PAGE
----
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See how champagne is made and sample the vintages

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Take a flight over the vines
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Lovers of champagne must go to Epernay. This small town is only fifteen miles south of Reims but can rightfully be called the centre of  "champagne country". Here is where the most famous champagne producers can be found, such as Moët & Chandon or Perrier-Jouët.

The town is so small that you can easily explore it on foot and you must not miss the chance to go underground to visit the mysterious and ancient cellars where the magic of champagne happens.  If you are serious about champagne, then many wine growers, champagne houses, wine cooperatives and tasting spaces will welcome you for cellar tours or wine tastings. And don’t forget the small producers too.  With them you can get closer to the production of champagne and compare what they do against how the big producers do it.

Of course there are many excellent restaurants in Epernay, but why not eat on board a boat sailing down the Marne River? You can see the countryside while dining well. Or instead dine at Les Molyneux or Caveau Champagne Lallement in the Reims Mountain Vineyard in Chamery. Here you can lunch at the wine grower’s, served by people in local dress in a historic vaulted room with a view of the vineyard. You will also tour the vineyard by miniature train and visit the cellars too.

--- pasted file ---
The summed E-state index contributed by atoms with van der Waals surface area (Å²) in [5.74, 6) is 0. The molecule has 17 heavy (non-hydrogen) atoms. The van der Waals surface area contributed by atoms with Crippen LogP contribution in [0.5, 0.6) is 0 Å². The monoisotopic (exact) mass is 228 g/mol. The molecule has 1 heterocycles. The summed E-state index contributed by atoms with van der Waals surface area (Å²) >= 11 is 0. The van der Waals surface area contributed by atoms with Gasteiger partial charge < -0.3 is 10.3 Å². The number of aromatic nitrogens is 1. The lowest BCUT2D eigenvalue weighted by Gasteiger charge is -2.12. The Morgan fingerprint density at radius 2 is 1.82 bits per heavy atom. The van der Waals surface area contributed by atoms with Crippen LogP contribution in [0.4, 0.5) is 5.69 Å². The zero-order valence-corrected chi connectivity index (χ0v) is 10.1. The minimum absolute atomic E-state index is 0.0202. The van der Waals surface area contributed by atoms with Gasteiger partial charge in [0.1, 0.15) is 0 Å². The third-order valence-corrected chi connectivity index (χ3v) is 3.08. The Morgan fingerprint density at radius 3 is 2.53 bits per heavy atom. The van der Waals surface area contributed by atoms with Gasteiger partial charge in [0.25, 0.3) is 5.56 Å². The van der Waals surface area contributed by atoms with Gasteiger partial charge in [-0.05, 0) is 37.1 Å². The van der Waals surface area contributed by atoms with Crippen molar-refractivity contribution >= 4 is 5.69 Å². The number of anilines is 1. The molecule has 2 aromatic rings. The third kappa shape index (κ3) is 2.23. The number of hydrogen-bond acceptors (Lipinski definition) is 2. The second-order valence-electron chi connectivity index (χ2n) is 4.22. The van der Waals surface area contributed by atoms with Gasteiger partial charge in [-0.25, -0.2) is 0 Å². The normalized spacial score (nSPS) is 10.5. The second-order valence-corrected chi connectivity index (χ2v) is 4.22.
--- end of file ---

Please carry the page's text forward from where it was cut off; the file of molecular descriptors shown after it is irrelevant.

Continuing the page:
Larger, but just as fascinating for the champagne lover, is the town of Reims. Here are the champagne houses of  Lanson,  Mumm, Pommery, Taittinger and Veuve Clicquot to mention just a few. There are over 200 km of underground cellars in Reims, which shelter over one million bottles of champagne as it matures.

Take the wine route by visiting the local village of Ludes, home of one the main champagne houses, Canard-Duchêne. Ludes is the centre of  the "kingdom" of the pinot noir grape, one of the three used to create Champagne.

There are over 200 restaurants in Reims, so eating out is a pleasure and you are always spoilt for choice. Regional cuisines, expensive restaurants and small bistros are all around. Don’t miss the "Rémois" specialities such as spiced bread or le Biscuit Rose de Reims. This is an ancient recipe for a biscuit that locals dip into champagne and which doesn’t break but instead soaks up the delicious wine.

 

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